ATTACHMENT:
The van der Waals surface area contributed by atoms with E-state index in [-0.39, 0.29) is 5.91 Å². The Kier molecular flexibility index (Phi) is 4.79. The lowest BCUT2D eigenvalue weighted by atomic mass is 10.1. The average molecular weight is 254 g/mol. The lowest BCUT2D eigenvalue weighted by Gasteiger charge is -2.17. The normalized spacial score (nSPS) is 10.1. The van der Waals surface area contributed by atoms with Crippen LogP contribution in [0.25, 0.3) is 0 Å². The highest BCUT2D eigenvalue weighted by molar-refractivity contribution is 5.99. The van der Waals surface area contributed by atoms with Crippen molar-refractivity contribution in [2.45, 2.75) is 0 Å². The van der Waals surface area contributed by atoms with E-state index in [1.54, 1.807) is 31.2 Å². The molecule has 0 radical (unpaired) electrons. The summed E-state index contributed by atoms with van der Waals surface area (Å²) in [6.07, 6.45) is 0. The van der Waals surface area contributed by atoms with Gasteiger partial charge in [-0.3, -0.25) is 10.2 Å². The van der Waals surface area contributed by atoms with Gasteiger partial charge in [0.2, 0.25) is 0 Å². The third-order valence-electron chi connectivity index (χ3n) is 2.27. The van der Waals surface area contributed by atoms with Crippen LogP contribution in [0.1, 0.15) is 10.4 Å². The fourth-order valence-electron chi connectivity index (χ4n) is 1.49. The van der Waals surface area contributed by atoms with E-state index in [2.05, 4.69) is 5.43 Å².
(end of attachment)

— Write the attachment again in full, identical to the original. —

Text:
The van der Waals surface area contributed by atoms with E-state index in [-0.39, 0.29) is 5.91 Å². The Kier molecular flexibility index (Phi) is 4.79. The lowest BCUT2D eigenvalue weighted by atomic mass is 10.1. The average molecular weight is 254 g/mol. The lowest BCUT2D eigenvalue weighted by Gasteiger charge is -2.17. The normalized spacial score (nSPS) is 10.1. The van der Waals surface area contributed by atoms with Crippen LogP contribution in [0.25, 0.3) is 0 Å². The highest BCUT2D eigenvalue weighted by molar-refractivity contribution is 5.99. The van der Waals surface area contributed by atoms with Crippen molar-refractivity contribution in [2.45, 2.75) is 0 Å². The van der Waals surface area contributed by atoms with E-state index in [1.54, 1.807) is 31.2 Å². The molecule has 0 radical (unpaired) electrons. The summed E-state index contributed by atoms with van der Waals surface area (Å²) in [6.07, 6.45) is 0. The van der Waals surface area contributed by atoms with Gasteiger partial charge in [-0.3, -0.25) is 10.2 Å². The van der Waals surface area contributed by atoms with Gasteiger partial charge in [0.2, 0.25) is 0 Å². The third-order valence-electron chi connectivity index (χ3n) is 2.27. The van der Waals surface area contributed by atoms with Crippen LogP contribution in [0.1, 0.15) is 10.4 Å². The fourth-order valence-electron chi connectivity index (χ4n) is 1.49. The van der Waals surface area contributed by atoms with E-state index in [2.05, 4.69) is 5.43 Å².